The Upanishads describe the universe, and the human experience, as an interplay of Purusha (the eternal) and Prakṛti (material world). The former manifests itself as Ātman, and the latter as Māyā. The Upanishads refer to the knowledge of Atman as “true knowledge” (Vidya), and the knowledge of Maya as “not true knowledge” (Avidya). Upanishads describe Maya as “the tendency to imagine something where it does not exist, for example, atman with the body”. To the Upanishads, knowledge includes empirical knowledge and spiritual knowledge, complete knowing necessarily includes understanding the hidden principles that work, the realization of the soul of things.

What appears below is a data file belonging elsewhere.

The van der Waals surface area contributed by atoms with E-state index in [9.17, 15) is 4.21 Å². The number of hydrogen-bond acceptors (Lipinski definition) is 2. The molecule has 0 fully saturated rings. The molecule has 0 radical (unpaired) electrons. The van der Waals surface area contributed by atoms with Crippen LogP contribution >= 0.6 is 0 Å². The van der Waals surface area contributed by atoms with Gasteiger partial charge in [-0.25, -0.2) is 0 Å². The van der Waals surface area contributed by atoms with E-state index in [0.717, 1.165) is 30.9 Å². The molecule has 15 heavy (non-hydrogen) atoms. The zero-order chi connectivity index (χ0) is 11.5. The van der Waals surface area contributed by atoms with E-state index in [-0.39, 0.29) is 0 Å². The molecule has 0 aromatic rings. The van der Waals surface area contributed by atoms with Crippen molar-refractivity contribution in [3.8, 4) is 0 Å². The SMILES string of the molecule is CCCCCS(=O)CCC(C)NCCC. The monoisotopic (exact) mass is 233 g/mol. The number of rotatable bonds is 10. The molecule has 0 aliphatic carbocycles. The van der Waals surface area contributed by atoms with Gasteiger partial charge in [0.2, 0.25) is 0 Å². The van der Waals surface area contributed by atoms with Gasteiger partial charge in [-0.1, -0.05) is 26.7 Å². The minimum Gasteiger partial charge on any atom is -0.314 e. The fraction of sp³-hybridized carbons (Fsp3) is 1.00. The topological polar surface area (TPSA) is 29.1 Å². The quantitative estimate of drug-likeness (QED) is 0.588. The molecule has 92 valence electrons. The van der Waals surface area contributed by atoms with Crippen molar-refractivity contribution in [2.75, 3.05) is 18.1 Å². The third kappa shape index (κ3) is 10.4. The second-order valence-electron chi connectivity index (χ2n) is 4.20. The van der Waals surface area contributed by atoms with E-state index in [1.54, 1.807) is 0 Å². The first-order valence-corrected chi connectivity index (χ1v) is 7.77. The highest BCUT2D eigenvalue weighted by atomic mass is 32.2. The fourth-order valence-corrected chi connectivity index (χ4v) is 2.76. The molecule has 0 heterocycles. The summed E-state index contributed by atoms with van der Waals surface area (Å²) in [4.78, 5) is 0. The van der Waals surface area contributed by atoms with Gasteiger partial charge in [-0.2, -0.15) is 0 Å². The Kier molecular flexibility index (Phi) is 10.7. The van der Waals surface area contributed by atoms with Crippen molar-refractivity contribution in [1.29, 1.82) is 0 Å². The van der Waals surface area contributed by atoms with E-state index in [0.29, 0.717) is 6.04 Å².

The term Maya has been translated as ‘illusion,’ but then it does not concern normal illusion. Here ‘illusion’ does not mean that the world is not real and simply a figment of the human imagination. Maya means that the world is not as it seems; the world that one experiences is misleading as far as its true nature is concerned.